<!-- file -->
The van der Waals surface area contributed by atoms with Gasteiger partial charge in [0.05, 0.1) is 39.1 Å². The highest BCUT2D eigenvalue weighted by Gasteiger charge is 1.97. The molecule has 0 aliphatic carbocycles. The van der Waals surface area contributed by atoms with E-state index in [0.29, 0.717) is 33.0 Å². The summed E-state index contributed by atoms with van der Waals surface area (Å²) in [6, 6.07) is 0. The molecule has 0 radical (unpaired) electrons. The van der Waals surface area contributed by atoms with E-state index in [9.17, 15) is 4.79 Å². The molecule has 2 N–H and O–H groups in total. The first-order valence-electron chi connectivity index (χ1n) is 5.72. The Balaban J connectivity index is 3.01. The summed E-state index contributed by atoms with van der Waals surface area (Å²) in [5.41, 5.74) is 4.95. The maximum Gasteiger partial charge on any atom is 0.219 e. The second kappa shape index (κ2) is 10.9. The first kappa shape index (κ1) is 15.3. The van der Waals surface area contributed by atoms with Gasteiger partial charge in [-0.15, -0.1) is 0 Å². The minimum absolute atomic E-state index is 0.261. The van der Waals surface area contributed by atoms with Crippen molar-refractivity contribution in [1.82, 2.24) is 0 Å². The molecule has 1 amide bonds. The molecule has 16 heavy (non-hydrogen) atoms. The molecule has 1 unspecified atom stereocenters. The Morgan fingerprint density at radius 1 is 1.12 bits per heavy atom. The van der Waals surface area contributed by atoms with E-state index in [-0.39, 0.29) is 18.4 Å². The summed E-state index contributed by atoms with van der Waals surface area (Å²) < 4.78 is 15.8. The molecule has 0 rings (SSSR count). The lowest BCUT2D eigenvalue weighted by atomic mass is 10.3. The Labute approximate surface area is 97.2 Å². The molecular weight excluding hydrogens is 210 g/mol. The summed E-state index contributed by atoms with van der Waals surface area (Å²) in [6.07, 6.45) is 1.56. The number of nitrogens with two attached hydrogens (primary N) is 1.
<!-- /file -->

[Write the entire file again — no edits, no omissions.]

The van der Waals surface area contributed by atoms with Gasteiger partial charge in [0.05, 0.1) is 39.1 Å². The highest BCUT2D eigenvalue weighted by Gasteiger charge is 1.97. The molecule has 0 aliphatic carbocycles. The van der Waals surface area contributed by atoms with E-state index in [0.29, 0.717) is 33.0 Å². The summed E-state index contributed by atoms with van der Waals surface area (Å²) in [6, 6.07) is 0. The molecule has 0 radical (unpaired) electrons. The van der Waals surface area contributed by atoms with E-state index in [9.17, 15) is 4.79 Å². The molecule has 2 N–H and O–H groups in total. The first-order valence-electron chi connectivity index (χ1n) is 5.72. The Balaban J connectivity index is 3.01. The summed E-state index contributed by atoms with van der Waals surface area (Å²) in [5.41, 5.74) is 4.95. The maximum Gasteiger partial charge on any atom is 0.219 e. The second kappa shape index (κ2) is 10.9. The first kappa shape index (κ1) is 15.3. The van der Waals surface area contributed by atoms with Gasteiger partial charge in [-0.15, -0.1) is 0 Å². The minimum absolute atomic E-state index is 0.261. The van der Waals surface area contributed by atoms with Crippen molar-refractivity contribution in [1.82, 2.24) is 0 Å². The molecule has 1 amide bonds. The molecule has 16 heavy (non-hydrogen) atoms. The molecule has 1 unspecified atom stereocenters. The Morgan fingerprint density at radius 1 is 1.12 bits per heavy atom. The van der Waals surface area contributed by atoms with E-state index in [-0.39, 0.29) is 18.4 Å². The summed E-state index contributed by atoms with van der Waals surface area (Å²) < 4.78 is 15.8. The molecule has 0 rings (SSSR count). The lowest BCUT2D eigenvalue weighted by atomic mass is 10.3. The Labute approximate surface area is 97.2 Å². The molecular weight excluding hydrogens is 210 g/mol. The summed E-state index contributed by atoms with van der Waals surface area (Å²) in [6.07, 6.45) is 1.56. The number of nitrogens with two attached hydrogens (primary N) is 1.